The simple fact is that we cannot do everything. When we choose to do one thing, we are also choosing not to do something else. In economics, this is called opportunity cost. Because neither time nor resources are limitless, we need to make value judgements about how to spend both. Few people understand opportunity cost. A typical example is the second home. When we buy a second home, we are foregoing the income (unless we rent it) we might earn elsewhere. We also need to devote funds to taxes, insurance, and maintenance. Since time is not limitless, we are also foregoing the opportunity to do other things. The second home may make sense, particularly for retired people who have friends and social lives that they value in their second residence. Yet, we should always know the opportunity costs of the things we buy and factor them into our plans. This is true for boats, airplanes and expensive cars as well as real estate. Often, the income foregone is enough to pay for many alternative experiences. Just as often, we are prevented from achieving many of our goals because we failed to understand that opportunity cost is unseen. Robert Frost captured it best in his poem The Road Not Taken:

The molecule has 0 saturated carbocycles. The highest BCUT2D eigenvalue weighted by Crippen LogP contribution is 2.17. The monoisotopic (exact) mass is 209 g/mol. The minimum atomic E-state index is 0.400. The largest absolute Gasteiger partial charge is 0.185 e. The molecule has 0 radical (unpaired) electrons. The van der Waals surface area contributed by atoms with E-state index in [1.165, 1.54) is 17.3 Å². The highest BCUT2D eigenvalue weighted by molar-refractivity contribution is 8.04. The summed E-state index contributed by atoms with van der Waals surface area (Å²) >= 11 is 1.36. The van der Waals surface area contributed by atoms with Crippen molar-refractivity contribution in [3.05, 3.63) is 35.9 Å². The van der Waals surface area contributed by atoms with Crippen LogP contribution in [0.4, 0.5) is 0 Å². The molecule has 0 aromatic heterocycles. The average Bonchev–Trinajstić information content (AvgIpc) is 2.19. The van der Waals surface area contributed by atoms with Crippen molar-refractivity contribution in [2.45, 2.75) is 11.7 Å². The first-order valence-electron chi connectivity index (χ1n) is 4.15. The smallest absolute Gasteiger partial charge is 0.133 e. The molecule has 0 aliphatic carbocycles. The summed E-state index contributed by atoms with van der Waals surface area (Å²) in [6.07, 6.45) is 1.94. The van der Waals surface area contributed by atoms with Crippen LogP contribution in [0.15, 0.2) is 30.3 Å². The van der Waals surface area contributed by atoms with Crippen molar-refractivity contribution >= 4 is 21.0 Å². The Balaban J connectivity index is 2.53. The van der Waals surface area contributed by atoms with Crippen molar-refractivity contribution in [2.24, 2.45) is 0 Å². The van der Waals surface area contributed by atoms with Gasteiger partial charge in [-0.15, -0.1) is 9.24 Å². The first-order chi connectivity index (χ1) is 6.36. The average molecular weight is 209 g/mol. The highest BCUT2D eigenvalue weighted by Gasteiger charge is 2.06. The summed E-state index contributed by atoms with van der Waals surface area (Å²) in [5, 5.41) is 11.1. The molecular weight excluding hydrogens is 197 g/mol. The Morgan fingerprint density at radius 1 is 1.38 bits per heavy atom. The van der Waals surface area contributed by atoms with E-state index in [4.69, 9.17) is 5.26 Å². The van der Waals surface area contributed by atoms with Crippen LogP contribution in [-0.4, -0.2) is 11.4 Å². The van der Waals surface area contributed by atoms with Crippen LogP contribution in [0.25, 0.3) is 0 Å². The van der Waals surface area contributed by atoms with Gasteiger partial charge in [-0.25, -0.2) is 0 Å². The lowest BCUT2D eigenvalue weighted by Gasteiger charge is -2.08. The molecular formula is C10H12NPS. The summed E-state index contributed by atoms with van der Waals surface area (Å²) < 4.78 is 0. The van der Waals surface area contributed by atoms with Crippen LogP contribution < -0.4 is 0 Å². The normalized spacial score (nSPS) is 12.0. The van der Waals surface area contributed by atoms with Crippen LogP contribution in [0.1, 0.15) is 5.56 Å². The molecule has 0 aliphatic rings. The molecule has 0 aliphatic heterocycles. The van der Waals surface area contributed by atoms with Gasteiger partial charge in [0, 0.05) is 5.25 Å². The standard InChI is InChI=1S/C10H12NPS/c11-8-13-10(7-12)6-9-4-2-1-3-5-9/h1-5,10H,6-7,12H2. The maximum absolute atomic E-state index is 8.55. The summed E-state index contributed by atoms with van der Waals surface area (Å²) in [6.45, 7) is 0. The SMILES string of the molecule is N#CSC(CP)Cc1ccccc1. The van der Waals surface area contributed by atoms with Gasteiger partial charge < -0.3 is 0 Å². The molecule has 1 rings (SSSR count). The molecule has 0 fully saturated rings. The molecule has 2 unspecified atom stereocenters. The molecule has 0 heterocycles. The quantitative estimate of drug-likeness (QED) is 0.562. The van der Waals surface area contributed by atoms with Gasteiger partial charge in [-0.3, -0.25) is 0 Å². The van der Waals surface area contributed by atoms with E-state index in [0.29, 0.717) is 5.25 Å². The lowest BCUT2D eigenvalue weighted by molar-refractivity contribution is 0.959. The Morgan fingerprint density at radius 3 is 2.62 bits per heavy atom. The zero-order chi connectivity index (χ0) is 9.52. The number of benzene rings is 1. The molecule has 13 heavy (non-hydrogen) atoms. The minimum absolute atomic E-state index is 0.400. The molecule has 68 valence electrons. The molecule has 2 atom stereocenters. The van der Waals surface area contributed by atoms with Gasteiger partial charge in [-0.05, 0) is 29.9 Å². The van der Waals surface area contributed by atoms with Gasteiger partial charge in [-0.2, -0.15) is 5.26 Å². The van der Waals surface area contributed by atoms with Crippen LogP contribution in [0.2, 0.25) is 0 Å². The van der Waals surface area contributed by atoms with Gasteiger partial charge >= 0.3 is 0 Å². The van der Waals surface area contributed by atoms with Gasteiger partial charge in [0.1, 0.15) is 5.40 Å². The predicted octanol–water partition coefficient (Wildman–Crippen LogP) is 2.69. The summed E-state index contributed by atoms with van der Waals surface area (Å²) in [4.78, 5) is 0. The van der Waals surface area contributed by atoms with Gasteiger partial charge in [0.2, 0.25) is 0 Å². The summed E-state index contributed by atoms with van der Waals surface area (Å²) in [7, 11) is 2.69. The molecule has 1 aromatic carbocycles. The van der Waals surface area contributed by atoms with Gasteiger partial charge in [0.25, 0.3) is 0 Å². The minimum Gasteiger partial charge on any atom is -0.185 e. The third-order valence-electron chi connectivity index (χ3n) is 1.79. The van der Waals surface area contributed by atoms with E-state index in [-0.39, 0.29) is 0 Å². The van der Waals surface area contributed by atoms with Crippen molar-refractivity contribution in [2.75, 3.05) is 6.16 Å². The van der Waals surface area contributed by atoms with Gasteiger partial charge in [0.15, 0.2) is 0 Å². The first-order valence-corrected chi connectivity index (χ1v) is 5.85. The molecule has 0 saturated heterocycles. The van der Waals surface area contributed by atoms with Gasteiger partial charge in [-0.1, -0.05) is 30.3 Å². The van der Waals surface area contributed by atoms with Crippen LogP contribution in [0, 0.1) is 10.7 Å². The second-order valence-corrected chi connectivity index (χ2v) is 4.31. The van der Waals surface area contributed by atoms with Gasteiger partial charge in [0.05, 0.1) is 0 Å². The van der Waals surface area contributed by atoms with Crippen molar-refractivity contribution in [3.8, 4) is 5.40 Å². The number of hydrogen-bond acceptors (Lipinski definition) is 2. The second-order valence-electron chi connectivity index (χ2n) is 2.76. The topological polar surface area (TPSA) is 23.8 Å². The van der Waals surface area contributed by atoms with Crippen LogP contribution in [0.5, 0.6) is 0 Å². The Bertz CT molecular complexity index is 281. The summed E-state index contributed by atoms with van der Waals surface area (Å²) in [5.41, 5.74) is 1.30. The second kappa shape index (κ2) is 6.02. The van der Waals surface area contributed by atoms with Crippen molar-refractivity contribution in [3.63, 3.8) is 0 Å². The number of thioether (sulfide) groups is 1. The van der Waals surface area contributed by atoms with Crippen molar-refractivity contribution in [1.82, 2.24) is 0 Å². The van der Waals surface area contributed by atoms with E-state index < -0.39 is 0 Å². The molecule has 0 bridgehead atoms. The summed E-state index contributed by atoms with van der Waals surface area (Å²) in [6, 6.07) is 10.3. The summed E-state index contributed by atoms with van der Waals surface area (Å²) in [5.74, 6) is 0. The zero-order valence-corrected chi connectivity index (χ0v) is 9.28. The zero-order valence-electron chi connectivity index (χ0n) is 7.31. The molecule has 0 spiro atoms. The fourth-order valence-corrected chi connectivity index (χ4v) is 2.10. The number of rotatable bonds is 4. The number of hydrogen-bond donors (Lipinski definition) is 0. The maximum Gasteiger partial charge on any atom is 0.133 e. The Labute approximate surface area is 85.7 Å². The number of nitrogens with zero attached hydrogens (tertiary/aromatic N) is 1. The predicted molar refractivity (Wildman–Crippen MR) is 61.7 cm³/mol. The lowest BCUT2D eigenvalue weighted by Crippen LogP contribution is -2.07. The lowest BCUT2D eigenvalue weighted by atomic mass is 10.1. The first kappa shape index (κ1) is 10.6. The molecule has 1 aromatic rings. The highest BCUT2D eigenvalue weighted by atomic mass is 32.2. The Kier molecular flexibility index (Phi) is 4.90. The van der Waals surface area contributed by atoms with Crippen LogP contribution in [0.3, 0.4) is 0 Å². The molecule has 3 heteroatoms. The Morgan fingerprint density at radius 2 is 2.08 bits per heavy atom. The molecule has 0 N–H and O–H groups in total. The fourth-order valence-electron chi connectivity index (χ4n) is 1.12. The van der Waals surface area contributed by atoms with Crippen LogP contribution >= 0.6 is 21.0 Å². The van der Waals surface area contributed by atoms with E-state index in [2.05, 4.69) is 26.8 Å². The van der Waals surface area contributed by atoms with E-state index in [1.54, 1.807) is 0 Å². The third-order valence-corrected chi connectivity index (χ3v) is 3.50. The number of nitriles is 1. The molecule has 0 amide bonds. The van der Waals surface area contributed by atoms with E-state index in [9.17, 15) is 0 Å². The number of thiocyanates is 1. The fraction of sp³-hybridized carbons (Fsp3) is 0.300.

Two roads diverged in a yellow wood,
And sorry I could not travel both
And be one traveler, long I stood
And looked down one as far as I could
To where it bent in the undergrowth;
Then took the other, as just as fair,
And having perhaps the better claim,
Because it was grassy and wanted wear;
Though as for that the passing there
Had worn them really about the same,
And both that morning equally lay
In leaves no step had trodden black.
Oh, I kept the first for another day!
Yet knowing how way leads on to way,
I doubted if I should ever come back.
I shall be telling this with a sigh
Somewhere ages and ages hence:
Two roads diverged in a wood, and I -
I took the one less traveled by,
And that has made all the difference.
Citation: From The Poetry of Robert Frost by Robert Frost, edited by Edward Connery Lathem. Copyright 1916, 1923, 1928, 1930, 1934, 1939, 1947, 1949, © 1969 by Holt Rinehart and Winston, Inc. Copyright 1936, 1942, 1944, 1945, 1947, 1948, 1951, 1953, 1954, © 1956, 1958, 1959, 1961, 1962 by Robert Frost. Copyright © 1962, 1967, 1970 by Leslie Frost Ballantine.